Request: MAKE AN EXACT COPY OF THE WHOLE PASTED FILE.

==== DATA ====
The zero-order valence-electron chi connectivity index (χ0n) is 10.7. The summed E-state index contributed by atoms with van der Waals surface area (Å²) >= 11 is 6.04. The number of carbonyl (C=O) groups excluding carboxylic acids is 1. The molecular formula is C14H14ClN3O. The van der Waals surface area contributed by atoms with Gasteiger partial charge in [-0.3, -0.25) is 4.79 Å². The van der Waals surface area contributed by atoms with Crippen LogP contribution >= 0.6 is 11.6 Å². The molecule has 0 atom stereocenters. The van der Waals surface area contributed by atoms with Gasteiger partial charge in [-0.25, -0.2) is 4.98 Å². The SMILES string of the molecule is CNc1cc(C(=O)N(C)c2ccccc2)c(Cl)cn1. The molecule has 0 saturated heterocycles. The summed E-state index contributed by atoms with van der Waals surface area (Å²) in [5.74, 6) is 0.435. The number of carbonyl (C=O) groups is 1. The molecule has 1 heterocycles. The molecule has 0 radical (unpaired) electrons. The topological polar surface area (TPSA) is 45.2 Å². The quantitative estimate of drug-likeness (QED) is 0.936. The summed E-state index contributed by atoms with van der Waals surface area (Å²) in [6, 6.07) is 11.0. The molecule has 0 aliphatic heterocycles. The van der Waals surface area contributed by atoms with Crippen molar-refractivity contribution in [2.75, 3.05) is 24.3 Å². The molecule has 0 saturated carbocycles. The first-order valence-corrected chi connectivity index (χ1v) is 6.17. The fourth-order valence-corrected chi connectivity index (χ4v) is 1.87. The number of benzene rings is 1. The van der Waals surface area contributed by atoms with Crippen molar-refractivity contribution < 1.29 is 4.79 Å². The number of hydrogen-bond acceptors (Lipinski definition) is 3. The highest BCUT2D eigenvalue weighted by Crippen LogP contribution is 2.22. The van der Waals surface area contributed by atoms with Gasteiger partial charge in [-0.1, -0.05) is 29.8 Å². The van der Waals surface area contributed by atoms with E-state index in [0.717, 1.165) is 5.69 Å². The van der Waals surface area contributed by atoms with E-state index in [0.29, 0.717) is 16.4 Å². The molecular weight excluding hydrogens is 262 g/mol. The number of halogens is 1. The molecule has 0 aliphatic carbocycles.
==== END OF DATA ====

The zero-order valence-electron chi connectivity index (χ0n) is 10.7. The summed E-state index contributed by atoms with van der Waals surface area (Å²) >= 11 is 6.04. The number of carbonyl (C=O) groups excluding carboxylic acids is 1. The molecular formula is C14H14ClN3O. The van der Waals surface area contributed by atoms with Gasteiger partial charge in [-0.3, -0.25) is 4.79 Å². The van der Waals surface area contributed by atoms with Crippen LogP contribution >= 0.6 is 11.6 Å². The molecule has 0 atom stereocenters. The van der Waals surface area contributed by atoms with Gasteiger partial charge in [-0.25, -0.2) is 4.98 Å². The SMILES string of the molecule is CNc1cc(C(=O)N(C)c2ccccc2)c(Cl)cn1. The molecule has 0 saturated heterocycles. The summed E-state index contributed by atoms with van der Waals surface area (Å²) in [5.74, 6) is 0.435. The number of carbonyl (C=O) groups is 1. The molecule has 1 heterocycles. The molecule has 0 radical (unpaired) electrons. The topological polar surface area (TPSA) is 45.2 Å². The quantitative estimate of drug-likeness (QED) is 0.936. The summed E-state index contributed by atoms with van der Waals surface area (Å²) in [6, 6.07) is 11.0. The molecule has 0 aliphatic heterocycles. The van der Waals surface area contributed by atoms with Crippen molar-refractivity contribution in [2.75, 3.05) is 24.3 Å². The molecule has 0 saturated carbocycles. The first-order valence-corrected chi connectivity index (χ1v) is 6.17. The fourth-order valence-corrected chi connectivity index (χ4v) is 1.87. The number of benzene rings is 1. The van der Waals surface area contributed by atoms with Crippen molar-refractivity contribution < 1.29 is 4.79 Å². The number of hydrogen-bond acceptors (Lipinski definition) is 3. The highest BCUT2D eigenvalue weighted by Crippen LogP contribution is 2.22. The van der Waals surface area contributed by atoms with Gasteiger partial charge in [-0.1, -0.05) is 29.8 Å². The van der Waals surface area contributed by atoms with E-state index in [0.717, 1.165) is 5.69 Å². The van der Waals surface area contributed by atoms with E-state index in [0.29, 0.717) is 16.4 Å². The molecular weight excluding hydrogens is 262 g/mol. The number of halogens is 1. The molecule has 0 aliphatic carbocycles.